The Navy continued to put the smaller version of the Fire Scout through the paces at sea. In June the USS Klakring left Mayport, Fla., with a record four Fire Scouts aboard. It returned later after setting a host of records.
There were also UAV crashes that got a lot of attention. The Navy in April temporarily suspended Fire Scout flights after two unrelated crashes. In June a Navy BAMS Global Hawk crashed in southern Maryland.
Work also progressed on development of the Northrop Grumman X-47B, the unmanned combat aircraft designed to be used on a Navy carrier. By December a test model was put through a few maneuvers on the deck of a carrier. Testing was also continuing to create an unmanned aerial tanker. In August, Northrop Grumman few Global Hawks in a formation that would be used for aerial refueling.
One of the more interesting news items about unmanned systems was the news during the summer that work is under way to create an indoor unmanned systems center in Shalimar, Fla. The 45,000 square-foot facility would be just outside Eglin Air Force Base (post).
In March, Camp Shelby, south of Hattiesburg, Miss., was chosen as the site for the $48 million Army Guard UAV regional flight center.
Early in the year Congress decided it wants to speed up allowing unmanned aerial vehicles in the national airspace. As part of that process, it wants to establish six UAV test sites. But the whole effort slowed down considerably. By November, the FAA indefinitely shelved the competition for six UAV test sites.
Although the Air Force has wanted to mothball its Block 30 Global Hawks – a desire not shared by Congress – interest in Global Hawks internationally continues. In February NATO said it plans to purchase five Global Hawks, and Canada in May was reported to be considering a variant of Global Hawk that would be called Polar Hawk. Late in the year South Korea expressed interest in buying three Global Hawks, but later reports indicated it is still considering other UAVs.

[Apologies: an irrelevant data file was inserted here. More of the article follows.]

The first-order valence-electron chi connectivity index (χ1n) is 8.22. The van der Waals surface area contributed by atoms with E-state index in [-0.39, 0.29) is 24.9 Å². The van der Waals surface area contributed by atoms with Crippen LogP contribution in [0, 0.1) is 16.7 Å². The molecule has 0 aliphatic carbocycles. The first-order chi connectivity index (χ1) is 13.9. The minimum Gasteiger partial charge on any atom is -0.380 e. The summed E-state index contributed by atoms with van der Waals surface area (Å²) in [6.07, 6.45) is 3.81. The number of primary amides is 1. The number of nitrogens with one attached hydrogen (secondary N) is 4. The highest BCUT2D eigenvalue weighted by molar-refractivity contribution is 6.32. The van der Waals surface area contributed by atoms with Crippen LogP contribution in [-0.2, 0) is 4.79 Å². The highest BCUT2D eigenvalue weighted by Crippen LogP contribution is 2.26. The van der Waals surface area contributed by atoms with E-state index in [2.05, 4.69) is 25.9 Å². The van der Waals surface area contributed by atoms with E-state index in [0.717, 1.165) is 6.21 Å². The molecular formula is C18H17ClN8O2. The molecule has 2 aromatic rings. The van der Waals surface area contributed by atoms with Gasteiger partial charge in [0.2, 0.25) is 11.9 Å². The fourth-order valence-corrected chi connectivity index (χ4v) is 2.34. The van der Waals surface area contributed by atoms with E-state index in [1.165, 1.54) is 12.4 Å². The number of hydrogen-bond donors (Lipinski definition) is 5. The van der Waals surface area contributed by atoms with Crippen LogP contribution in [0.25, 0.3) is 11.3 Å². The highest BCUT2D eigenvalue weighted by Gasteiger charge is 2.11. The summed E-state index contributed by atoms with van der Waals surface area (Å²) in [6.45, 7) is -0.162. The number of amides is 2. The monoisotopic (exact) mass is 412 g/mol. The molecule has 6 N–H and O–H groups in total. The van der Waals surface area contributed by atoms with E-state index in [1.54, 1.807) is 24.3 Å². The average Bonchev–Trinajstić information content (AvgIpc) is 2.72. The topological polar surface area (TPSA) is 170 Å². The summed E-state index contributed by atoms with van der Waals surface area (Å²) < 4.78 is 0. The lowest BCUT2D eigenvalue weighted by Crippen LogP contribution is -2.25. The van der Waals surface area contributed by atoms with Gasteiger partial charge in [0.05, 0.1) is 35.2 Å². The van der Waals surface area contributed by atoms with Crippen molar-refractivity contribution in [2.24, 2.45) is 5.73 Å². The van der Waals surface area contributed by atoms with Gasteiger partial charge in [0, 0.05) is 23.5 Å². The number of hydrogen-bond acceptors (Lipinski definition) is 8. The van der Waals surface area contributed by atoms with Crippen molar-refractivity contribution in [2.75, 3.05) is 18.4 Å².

One of the biggest corporate stories was United Technologies purchase of Goodrich, and the resulting sale of some UT and Goodrich activities. Goodrich shareholders approved the merger in March. In July the UT takeover was completed, and Goodrich became part of the UTC Aerospace Systems.
In July UT's Rocketdyne, which has an operation at SSC in Mississippi, was sold to GenCorp, which doubled its size with the purchase. GenCorp also owns Aerojet, putting under one roof several rocket engines of significance to this region, including the AJ-26, J-2X, RD-25.
In October France's Safran bought the electrical power systems of Goodrich for $401 million. That's the company that in December said it would establish a $2 million engineering center at Mobile’s Brookley Aeroplex.
One merger that didn't work out was the proposal, first announced in September, of EADS and BAE Systems. But by October the entire effort was scuttled because of concerns of Germany. That led to a change in the ownership mix of EADS.
There were corporate celebrations as well. In May Boeing celebrates 50 years in Alabama, and in September Lockheed Martin Mississippi Space and Technology Center marked 10 years at Mississippi's SSC. In December Lockheed Martin marked 100 years since its birth in a California garage.